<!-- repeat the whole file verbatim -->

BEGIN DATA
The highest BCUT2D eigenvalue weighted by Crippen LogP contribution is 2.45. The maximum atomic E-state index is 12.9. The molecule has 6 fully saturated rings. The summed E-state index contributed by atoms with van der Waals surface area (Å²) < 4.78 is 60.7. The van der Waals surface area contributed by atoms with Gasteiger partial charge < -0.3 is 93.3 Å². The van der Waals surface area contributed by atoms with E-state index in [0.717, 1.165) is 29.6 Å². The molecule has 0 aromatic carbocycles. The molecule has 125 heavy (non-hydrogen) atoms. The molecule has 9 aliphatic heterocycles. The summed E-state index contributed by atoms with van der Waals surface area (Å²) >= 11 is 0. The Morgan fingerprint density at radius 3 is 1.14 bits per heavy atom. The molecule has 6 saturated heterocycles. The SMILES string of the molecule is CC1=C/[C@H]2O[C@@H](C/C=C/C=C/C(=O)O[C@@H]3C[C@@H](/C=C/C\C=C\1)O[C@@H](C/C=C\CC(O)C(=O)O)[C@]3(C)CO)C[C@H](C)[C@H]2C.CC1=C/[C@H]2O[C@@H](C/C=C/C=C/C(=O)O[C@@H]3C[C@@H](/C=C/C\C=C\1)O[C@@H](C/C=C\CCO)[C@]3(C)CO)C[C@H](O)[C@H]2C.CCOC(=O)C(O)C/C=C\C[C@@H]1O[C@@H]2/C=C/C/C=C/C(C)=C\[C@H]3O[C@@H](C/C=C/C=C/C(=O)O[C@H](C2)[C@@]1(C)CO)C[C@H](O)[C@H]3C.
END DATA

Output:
The highest BCUT2D eigenvalue weighted by Crippen LogP contribution is 2.45. The maximum atomic E-state index is 12.9. The molecule has 6 fully saturated rings. The summed E-state index contributed by atoms with van der Waals surface area (Å²) < 4.78 is 60.7. The van der Waals surface area contributed by atoms with Gasteiger partial charge < -0.3 is 93.3 Å². The van der Waals surface area contributed by atoms with E-state index in [0.717, 1.165) is 29.6 Å². The molecule has 0 aromatic carbocycles. The molecule has 125 heavy (non-hydrogen) atoms. The molecule has 9 aliphatic heterocycles. The summed E-state index contributed by atoms with van der Waals surface area (Å²) >= 11 is 0. The Morgan fingerprint density at radius 3 is 1.14 bits per heavy atom. The molecule has 6 saturated heterocycles. The SMILES string of the molecule is CC1=C/[C@H]2O[C@@H](C/C=C/C=C/C(=O)O[C@@H]3C[C@@H](/C=C/C\C=C\1)O[C@@H](C/C=C\CC(O)C(=O)O)[C@]3(C)CO)C[C@H](C)[C@H]2C.CC1=C/[C@H]2O[C@@H](C/C=C/C=C/C(=O)O[C@@H]3C[C@@H](/C=C/C\C=C\1)O[C@@H](C/C=C\CCO)[C@]3(C)CO)C[C@H](O)[C@H]2C.CCOC(=O)C(O)C/C=C\C[C@@H]1O[C@@H]2/C=C/C/C=C/C(C)=C\[C@H]3O[C@@H](C/C=C/C=C/C(=O)O[C@H](C2)[C@@]1(C)CO)C[C@H](O)[C@H]3C.